Romania’s government spooked investors in late December 2018 by slapping a tax on its banking sector, triggering a slide in the country’s banking stocks. In turn, ratings agencies threatened to downgrade their outlook for Romania and the move attracted criticism from eurobloc members and the Romanian Central Bank. In the aftermath of this announcement, the bank taxes have been partly repealed and we favour an overweight position in that sector to exploit the rebound.
From a long-term perspective, we believe Romanian banking stocks are very attractive owing to strong capital buffers, strong yields and declining non-performing loans (NPLs). We also favour exposure to property because Romania is increasingly acting as an industrial hub for many European Union (EU) core companies looking to relocate production bases.
Ultimately we believe Romania is an underestimated growth engine of Eastern Europe, with Italy, Germany and France increasingly moving their supply chains there. Romania in essence is a typical ‘convergence play’ into the EU and has benefited from several strong tailwinds over the years.
Despite some risks here on the political front, Pakistani stock valuations look extremely attractive and we plan to enter attractive investment opportunities as and when they crop up. We favour exposure to politically uncomplicated sectors such as raw materials.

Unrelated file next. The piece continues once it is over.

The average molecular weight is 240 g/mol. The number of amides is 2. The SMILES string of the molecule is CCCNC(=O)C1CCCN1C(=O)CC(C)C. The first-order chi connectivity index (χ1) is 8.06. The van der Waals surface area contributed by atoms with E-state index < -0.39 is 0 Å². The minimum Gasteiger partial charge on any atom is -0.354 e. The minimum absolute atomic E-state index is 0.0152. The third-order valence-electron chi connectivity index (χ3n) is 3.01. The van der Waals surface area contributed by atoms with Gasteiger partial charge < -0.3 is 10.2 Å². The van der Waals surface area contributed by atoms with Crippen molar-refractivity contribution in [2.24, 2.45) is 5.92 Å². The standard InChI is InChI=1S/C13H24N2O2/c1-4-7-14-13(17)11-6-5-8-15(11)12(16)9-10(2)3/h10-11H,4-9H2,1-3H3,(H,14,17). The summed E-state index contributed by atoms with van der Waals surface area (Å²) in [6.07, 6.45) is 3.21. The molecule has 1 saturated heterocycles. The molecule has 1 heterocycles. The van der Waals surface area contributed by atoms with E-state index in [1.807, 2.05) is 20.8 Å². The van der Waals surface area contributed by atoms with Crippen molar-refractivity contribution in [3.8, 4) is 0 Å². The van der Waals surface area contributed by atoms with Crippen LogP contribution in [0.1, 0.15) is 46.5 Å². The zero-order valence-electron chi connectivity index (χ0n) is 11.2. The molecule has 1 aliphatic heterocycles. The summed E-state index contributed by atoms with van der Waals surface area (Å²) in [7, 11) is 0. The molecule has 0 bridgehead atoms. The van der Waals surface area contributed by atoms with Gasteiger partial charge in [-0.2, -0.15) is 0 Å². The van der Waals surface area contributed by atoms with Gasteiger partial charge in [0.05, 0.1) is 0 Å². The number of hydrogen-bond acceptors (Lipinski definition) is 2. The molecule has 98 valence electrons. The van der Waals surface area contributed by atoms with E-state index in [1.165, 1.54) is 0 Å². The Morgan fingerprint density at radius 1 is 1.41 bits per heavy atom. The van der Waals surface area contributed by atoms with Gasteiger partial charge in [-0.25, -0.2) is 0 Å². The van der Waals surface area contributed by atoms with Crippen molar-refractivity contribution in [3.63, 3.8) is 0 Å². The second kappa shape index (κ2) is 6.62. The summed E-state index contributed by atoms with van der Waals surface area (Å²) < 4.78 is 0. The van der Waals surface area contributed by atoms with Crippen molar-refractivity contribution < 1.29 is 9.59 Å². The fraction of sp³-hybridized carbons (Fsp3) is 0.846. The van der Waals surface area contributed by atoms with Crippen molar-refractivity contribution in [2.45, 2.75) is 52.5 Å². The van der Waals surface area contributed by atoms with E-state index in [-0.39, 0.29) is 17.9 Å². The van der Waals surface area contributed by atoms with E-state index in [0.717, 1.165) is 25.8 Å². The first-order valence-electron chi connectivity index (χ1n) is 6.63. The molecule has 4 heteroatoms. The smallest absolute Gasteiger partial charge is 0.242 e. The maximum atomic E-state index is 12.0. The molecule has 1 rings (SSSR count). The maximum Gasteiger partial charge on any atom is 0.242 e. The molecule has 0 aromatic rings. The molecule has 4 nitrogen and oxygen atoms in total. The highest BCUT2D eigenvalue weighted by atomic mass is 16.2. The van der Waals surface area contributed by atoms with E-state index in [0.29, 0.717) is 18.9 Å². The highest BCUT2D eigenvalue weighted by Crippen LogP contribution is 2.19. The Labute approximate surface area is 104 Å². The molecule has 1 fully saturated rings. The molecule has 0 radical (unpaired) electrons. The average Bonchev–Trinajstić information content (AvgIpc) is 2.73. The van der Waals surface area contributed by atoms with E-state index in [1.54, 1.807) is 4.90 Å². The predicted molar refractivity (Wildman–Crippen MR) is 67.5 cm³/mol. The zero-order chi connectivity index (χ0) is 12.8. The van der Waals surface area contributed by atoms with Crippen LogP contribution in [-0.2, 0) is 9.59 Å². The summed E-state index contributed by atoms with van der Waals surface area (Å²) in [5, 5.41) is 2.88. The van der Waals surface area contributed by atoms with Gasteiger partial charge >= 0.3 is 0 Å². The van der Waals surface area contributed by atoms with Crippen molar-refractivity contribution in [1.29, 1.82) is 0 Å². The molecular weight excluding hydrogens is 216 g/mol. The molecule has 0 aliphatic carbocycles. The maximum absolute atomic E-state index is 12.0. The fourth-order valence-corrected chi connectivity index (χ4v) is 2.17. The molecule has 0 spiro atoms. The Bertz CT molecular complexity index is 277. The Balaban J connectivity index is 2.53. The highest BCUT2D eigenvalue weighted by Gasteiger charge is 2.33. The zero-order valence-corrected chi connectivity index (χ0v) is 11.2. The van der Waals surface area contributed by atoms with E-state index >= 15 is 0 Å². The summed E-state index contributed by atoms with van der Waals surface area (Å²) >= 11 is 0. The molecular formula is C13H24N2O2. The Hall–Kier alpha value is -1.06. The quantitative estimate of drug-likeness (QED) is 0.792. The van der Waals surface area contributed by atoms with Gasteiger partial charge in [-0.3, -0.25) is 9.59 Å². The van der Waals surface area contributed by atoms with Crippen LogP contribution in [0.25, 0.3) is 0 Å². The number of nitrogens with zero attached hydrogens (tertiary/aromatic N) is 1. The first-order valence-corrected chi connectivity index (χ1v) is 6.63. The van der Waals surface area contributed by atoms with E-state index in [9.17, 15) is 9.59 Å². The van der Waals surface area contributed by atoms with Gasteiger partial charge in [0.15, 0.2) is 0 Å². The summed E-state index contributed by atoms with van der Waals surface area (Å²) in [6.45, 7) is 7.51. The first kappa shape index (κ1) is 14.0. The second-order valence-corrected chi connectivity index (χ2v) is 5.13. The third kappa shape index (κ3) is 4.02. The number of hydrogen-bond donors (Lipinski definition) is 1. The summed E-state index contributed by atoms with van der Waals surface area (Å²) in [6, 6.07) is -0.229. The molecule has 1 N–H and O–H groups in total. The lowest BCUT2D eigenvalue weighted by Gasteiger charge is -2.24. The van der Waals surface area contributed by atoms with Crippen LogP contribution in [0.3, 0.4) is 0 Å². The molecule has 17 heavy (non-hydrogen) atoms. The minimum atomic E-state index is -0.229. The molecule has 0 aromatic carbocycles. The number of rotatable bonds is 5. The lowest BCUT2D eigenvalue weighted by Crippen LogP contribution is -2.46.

For now, we favour a slight underweight position to Saudi Arabia; it is currently a complicated situation here because of politics, oil shock fears and the execution risk from the economic transformation programme away from hydrocarbons. We are waiting for calmer Middle Eastern politics and more evidence of short term fiscal deficit projections before we gain more confidence here. We believe Saudi Arabia has more attractive prospects owing to the huge privatisation programme taking place which aims to unlock state-owned assets. A new reformist government is aiming to diversify the economy’s dependency away from hydrocarbons in order to make it blossom into a high value tech economy – a giant USD 500 billion mega tech city, known as NEOM, is currently being built in northwest Saudi Arabia, for example. In terms of thematic plays here, we favour car hire firms as well as the banking sector.
We believe frontier markets offer an aspect of diversification to a wider EM portfolio as they are non-correlated in nature due to their lower levels of liquidity in comparison to the more developed EM markets, such as China or India. However, as highlighted above the political and economic climate of these countries can be volatile and it is important to keep a close eye on any changes. We believe accessing the best frontier markets can also offer liquidity; after all, we feel that all the best frontier markets eventually graduate to full EM MSCI equities index status. This allows investors to capture the earlier part of that progression with the safety of full EM market diversification / liquidity benefits.
The information in this document is given for information purposes only and does not qualify as investment advice. Opinions and assessments contained in this document may change and reflect the point of view of GAM in the current economic environment. No liability shall be accepted for the accuracy and completeness of the information. Past performance is no indicator for the current or future development.